Google's Duplex, which calls businesses on your behalf and imitates a real human, ums and ahsincluded, has sparked a bit of controversy among privacy advocates.
Doesn't Google recording a person's voice and sending it to a data center for analysis violate two-party consent law, which requires everyone in a conversation to agree to being recorded? The answer isn't immediately clear, and Google's silence isn't helping.
Let's take California's law as the example, since that's the state where Google is based and where it used the system. Penal Code section 632 forbids recording any "confidential communication" (defined more or less as any non-public conversation) without the consent of all parties.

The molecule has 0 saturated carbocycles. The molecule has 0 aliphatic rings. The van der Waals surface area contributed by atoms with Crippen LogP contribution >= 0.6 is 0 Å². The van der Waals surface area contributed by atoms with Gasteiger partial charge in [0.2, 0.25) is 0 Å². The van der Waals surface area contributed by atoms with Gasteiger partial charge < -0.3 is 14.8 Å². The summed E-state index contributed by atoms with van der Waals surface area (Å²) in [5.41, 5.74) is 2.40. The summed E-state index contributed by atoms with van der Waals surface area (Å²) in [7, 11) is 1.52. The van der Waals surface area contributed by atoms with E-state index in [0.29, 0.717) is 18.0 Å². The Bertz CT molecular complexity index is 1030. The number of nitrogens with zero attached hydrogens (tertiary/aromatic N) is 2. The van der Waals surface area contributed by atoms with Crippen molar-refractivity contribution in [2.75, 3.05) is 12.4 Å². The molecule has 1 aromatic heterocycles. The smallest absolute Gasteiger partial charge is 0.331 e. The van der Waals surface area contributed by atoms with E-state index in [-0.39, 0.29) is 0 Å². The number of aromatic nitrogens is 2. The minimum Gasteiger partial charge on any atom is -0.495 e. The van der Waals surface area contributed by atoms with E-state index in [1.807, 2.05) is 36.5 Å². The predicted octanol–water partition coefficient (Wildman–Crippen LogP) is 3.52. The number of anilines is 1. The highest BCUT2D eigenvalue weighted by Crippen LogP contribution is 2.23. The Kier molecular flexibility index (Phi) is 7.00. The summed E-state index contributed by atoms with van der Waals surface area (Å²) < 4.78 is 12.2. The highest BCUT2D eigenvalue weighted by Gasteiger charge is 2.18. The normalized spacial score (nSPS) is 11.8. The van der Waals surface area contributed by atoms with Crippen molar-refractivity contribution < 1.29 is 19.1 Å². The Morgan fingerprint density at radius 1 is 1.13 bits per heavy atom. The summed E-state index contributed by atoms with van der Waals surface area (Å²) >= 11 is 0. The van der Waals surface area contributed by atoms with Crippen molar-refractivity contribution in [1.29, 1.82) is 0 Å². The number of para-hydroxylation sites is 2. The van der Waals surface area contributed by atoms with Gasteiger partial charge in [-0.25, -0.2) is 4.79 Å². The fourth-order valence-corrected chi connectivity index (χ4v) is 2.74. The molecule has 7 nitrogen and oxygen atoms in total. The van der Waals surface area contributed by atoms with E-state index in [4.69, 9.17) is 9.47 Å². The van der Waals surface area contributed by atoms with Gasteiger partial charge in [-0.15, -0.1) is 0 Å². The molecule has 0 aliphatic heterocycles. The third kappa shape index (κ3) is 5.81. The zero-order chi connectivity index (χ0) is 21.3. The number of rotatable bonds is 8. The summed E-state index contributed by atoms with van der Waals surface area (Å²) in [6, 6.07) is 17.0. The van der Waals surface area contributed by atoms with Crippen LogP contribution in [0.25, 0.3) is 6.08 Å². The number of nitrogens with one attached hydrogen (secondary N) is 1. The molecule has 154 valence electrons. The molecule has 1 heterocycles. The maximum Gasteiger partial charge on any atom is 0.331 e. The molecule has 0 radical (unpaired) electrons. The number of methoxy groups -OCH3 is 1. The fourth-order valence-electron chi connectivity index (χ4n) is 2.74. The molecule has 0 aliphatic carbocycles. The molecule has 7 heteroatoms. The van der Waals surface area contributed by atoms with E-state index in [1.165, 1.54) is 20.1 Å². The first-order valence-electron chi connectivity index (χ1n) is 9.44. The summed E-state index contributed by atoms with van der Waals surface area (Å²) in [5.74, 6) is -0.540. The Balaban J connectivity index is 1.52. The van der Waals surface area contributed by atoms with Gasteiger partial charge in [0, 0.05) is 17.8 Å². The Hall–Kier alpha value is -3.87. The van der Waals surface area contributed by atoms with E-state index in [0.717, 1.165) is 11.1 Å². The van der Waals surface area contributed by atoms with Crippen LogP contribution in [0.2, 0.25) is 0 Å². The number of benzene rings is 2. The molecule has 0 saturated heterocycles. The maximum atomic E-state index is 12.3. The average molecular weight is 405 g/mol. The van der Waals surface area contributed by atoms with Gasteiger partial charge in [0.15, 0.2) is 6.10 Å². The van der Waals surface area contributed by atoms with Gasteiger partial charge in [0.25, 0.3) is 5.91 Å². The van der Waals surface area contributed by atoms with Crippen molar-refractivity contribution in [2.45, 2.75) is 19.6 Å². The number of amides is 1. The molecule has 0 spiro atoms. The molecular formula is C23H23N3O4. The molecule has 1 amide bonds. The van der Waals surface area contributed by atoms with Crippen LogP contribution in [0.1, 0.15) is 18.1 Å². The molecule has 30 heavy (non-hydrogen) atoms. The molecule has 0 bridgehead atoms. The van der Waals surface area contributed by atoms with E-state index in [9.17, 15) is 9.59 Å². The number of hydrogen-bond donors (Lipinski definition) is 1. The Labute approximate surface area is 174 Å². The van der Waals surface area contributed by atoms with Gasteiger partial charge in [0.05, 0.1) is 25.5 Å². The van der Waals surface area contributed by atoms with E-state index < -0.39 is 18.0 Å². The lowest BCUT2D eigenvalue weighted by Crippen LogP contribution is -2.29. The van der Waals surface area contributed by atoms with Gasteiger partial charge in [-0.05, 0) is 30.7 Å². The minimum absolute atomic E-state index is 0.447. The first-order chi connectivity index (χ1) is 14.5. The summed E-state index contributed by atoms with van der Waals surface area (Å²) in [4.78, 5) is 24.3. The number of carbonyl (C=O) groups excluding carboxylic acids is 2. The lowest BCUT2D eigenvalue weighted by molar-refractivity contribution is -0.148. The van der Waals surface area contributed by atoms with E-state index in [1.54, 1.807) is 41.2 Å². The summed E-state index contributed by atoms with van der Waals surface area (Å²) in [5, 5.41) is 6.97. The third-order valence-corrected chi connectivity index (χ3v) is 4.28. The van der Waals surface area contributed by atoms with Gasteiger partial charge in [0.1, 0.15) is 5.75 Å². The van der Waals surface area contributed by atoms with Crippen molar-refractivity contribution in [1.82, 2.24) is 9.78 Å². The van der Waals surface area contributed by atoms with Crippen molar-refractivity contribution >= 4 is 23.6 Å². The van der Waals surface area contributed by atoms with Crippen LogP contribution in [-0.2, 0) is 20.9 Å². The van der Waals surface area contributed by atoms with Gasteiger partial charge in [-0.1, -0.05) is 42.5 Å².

(The Reporters Committee for the Freedom of the Press has a good state-by-state guide to these laws.). Google has provided very little in the way of details about how Duplex actually works, so attempting to answer this question involves a certain amount of informed speculation.
To begin with I'm going to consider all phone calls as "confidential" for the purposes of the law. What constitutes a reasonable expectation of privacy is far from settled, and some will have it that you there isn't such an expectation when making an appointment with a salon.
But what about a doctor's office, or if you need to give personal details over the phone?